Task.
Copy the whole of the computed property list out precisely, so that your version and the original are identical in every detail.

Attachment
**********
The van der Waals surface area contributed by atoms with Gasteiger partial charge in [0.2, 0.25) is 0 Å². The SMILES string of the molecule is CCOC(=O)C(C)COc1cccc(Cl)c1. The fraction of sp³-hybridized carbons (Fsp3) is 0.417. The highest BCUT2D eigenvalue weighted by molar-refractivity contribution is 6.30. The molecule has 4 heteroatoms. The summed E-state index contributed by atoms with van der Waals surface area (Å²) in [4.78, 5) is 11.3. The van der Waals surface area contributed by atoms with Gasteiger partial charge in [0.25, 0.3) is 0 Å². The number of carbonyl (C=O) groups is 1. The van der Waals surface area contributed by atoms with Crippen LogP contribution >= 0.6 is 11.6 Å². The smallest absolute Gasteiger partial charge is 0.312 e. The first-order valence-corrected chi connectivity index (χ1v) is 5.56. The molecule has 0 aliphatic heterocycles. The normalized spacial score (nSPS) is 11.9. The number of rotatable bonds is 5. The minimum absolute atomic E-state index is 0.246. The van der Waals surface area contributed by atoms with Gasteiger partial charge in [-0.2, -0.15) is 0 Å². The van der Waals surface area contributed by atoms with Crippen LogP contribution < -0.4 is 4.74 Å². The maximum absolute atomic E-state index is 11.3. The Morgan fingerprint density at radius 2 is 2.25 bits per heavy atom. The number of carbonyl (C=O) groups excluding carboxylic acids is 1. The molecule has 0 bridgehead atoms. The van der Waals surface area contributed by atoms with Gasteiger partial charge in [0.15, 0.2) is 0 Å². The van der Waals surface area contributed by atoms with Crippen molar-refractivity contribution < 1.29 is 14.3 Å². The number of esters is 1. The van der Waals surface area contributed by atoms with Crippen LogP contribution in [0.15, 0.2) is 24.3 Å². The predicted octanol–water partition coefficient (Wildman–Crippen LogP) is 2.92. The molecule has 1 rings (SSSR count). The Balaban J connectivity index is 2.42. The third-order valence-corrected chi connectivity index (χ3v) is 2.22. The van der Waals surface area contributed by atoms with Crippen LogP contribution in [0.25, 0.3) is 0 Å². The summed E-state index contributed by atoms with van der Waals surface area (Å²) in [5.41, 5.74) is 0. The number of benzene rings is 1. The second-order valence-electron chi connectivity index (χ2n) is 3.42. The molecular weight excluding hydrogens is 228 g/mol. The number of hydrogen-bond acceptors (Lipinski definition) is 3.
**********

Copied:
The van der Waals surface area contributed by atoms with Gasteiger partial charge in [0.2, 0.25) is 0 Å². The SMILES string of the molecule is CCOC(=O)C(C)COc1cccc(Cl)c1. The fraction of sp³-hybridized carbons (Fsp3) is 0.417. The highest BCUT2D eigenvalue weighted by molar-refractivity contribution is 6.30. The molecule has 4 heteroatoms. The summed E-state index contributed by atoms with van der Waals surface area (Å²) in [4.78, 5) is 11.3. The van der Waals surface area contributed by atoms with Gasteiger partial charge in [0.25, 0.3) is 0 Å². The number of carbonyl (C=O) groups is 1. The van der Waals surface area contributed by atoms with Crippen LogP contribution >= 0.6 is 11.6 Å². The smallest absolute Gasteiger partial charge is 0.312 e. The first-order valence-corrected chi connectivity index (χ1v) is 5.56. The molecule has 0 aliphatic heterocycles. The normalized spacial score (nSPS) is 11.9. The number of rotatable bonds is 5. The minimum absolute atomic E-state index is 0.246. The van der Waals surface area contributed by atoms with Gasteiger partial charge in [-0.2, -0.15) is 0 Å². The van der Waals surface area contributed by atoms with Crippen LogP contribution < -0.4 is 4.74 Å². The maximum absolute atomic E-state index is 11.3. The Morgan fingerprint density at radius 2 is 2.25 bits per heavy atom. The number of carbonyl (C=O) groups excluding carboxylic acids is 1. The molecule has 0 bridgehead atoms. The van der Waals surface area contributed by atoms with Gasteiger partial charge in [0.15, 0.2) is 0 Å². The van der Waals surface area contributed by atoms with Crippen molar-refractivity contribution < 1.29 is 14.3 Å². The number of esters is 1. The van der Waals surface area contributed by atoms with Crippen LogP contribution in [0.15, 0.2) is 24.3 Å². The predicted octanol–water partition coefficient (Wildman–Crippen LogP) is 2.92. The molecule has 1 rings (SSSR count). The Balaban J connectivity index is 2.42. The third-order valence-corrected chi connectivity index (χ3v) is 2.22. The van der Waals surface area contributed by atoms with Crippen LogP contribution in [0.25, 0.3) is 0 Å². The summed E-state index contributed by atoms with van der Waals surface area (Å²) in [5.41, 5.74) is 0. The number of benzene rings is 1. The second-order valence-electron chi connectivity index (χ2n) is 3.42. The molecular weight excluding hydrogens is 228 g/mol. The number of hydrogen-bond acceptors (Lipinski definition) is 3.